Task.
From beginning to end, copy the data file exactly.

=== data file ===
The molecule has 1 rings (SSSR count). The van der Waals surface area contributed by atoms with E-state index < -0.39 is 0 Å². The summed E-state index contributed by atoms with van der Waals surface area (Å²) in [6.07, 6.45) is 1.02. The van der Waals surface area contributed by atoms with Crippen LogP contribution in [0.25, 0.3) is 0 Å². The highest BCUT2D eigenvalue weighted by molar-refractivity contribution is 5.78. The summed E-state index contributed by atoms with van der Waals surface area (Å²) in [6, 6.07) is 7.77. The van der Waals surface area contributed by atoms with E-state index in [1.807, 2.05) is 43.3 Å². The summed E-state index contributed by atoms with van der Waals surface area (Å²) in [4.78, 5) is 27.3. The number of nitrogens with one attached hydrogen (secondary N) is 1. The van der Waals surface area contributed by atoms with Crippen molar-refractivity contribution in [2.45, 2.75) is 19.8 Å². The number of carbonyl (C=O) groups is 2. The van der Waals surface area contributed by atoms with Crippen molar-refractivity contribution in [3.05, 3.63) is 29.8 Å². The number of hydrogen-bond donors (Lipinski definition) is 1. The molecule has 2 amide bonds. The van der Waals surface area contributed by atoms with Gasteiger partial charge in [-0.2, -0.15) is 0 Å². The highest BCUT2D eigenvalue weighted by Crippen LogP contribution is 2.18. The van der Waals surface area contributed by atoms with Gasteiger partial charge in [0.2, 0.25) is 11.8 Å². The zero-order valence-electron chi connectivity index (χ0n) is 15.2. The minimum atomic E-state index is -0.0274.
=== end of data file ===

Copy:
The molecule has 1 rings (SSSR count). The van der Waals surface area contributed by atoms with E-state index < -0.39 is 0 Å². The summed E-state index contributed by atoms with van der Waals surface area (Å²) in [6.07, 6.45) is 1.02. The van der Waals surface area contributed by atoms with Crippen LogP contribution in [0.25, 0.3) is 0 Å². The highest BCUT2D eigenvalue weighted by molar-refractivity contribution is 5.78. The summed E-state index contributed by atoms with van der Waals surface area (Å²) in [6, 6.07) is 7.77. The van der Waals surface area contributed by atoms with E-state index in [1.807, 2.05) is 43.3 Å². The summed E-state index contributed by atoms with van der Waals surface area (Å²) in [4.78, 5) is 27.3. The number of nitrogens with one attached hydrogen (secondary N) is 1. The van der Waals surface area contributed by atoms with Crippen molar-refractivity contribution in [2.45, 2.75) is 19.8 Å². The number of carbonyl (C=O) groups is 2. The van der Waals surface area contributed by atoms with Crippen molar-refractivity contribution in [3.05, 3.63) is 29.8 Å². The number of hydrogen-bond donors (Lipinski definition) is 1. The molecule has 2 amide bonds. The van der Waals surface area contributed by atoms with Gasteiger partial charge in [-0.2, -0.15) is 0 Å². The highest BCUT2D eigenvalue weighted by Crippen LogP contribution is 2.18. The van der Waals surface area contributed by atoms with Gasteiger partial charge in [0.2, 0.25) is 11.8 Å². The zero-order valence-electron chi connectivity index (χ0n) is 15.2. The minimum atomic E-state index is -0.0274.